All readings for the Week
Ps 68:1-10, 32-35
1 Pet 4:12-14; 5:6-11
1. Would it change the way you see yourself, and others, if you thought of us as belonging to God?
2. What do your prayers reveal about your beliefs?
3. How would you describe “the already but not-yet” of your own life?
4. How does Jesus’ prayer illustrate the need for a community of faith?
5. How would you describe “eternal life”?
There are subtle shifts here at the beginning of the 17th chapter of John’s Gospel: Jesus’ farewell speech, now more than four chapters long, becomes a closing prayer, a move that would have been familiar to the first-century Christian hearers of the story. That’s what farewell speeches did in those days: it was as familiar to them as, for example, the prayer before the sermon is to many in the church today. It would have sounded “right” to John’s audience, and they listened in on the prayer just as the disciples did that night, and just as we listen in today. It’s true that the gospel is good news that we “overhear.”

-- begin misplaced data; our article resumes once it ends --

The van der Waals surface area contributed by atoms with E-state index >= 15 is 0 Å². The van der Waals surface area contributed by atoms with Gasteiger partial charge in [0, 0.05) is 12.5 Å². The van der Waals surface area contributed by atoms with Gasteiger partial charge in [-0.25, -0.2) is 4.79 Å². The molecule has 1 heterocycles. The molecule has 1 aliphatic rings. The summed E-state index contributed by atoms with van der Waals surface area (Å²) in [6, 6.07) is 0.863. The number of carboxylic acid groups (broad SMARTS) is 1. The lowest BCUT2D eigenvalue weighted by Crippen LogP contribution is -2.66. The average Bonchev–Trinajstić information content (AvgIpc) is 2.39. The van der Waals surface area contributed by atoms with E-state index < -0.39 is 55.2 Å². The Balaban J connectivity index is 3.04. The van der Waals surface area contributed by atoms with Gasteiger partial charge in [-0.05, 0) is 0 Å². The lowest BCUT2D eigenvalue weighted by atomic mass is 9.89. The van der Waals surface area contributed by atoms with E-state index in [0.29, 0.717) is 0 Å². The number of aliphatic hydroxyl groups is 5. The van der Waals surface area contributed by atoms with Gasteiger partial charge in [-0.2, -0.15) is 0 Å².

Another change is the very different picture Jesus’ words paint of his disciples, not as their usual clueless selves, as they had seemed, earlier in the evening. Charles Cousar writes that Jesus describes them instead “as God’s possession,” the ones who “understood that Jesus has come from God.” This hushed little group gathered at table are precious in Jesus’ eyes, and he entrusts them to God, Cousar says, asking God to take care of them, but not out of “condescension or pity. He describes them as they are seen by God.”
There is much to be said for seeing Christ in each other, but there is also something to be said for seeing ourselves as God sees us, with steadfast love and compassion, and with hope, too, for the future and what is yet to be. The disciples that night are a band with great promise, and Jesus sees that promise within them, but he also knows that they will carry the gospel, and embody its message, in a hostile and curiously unwelcoming world, a world that doesn’t seem to know what it needs most, then or now. In such a world full of challenges to people of faith, Gail O’Day wonders how the church’s “self-definition would be changed if it took as its beginning point, ‘We are a community for whom Jesus prays.’” How would such an understanding affect the way your church sees itself, its strength, its possibilities, and its mission in the world?
This reflection is by Kate Huey. Read more at: http://www.ucc.org/feed-your-spirit/weekly-seeds/spirit-of-witnesscontinuing.html.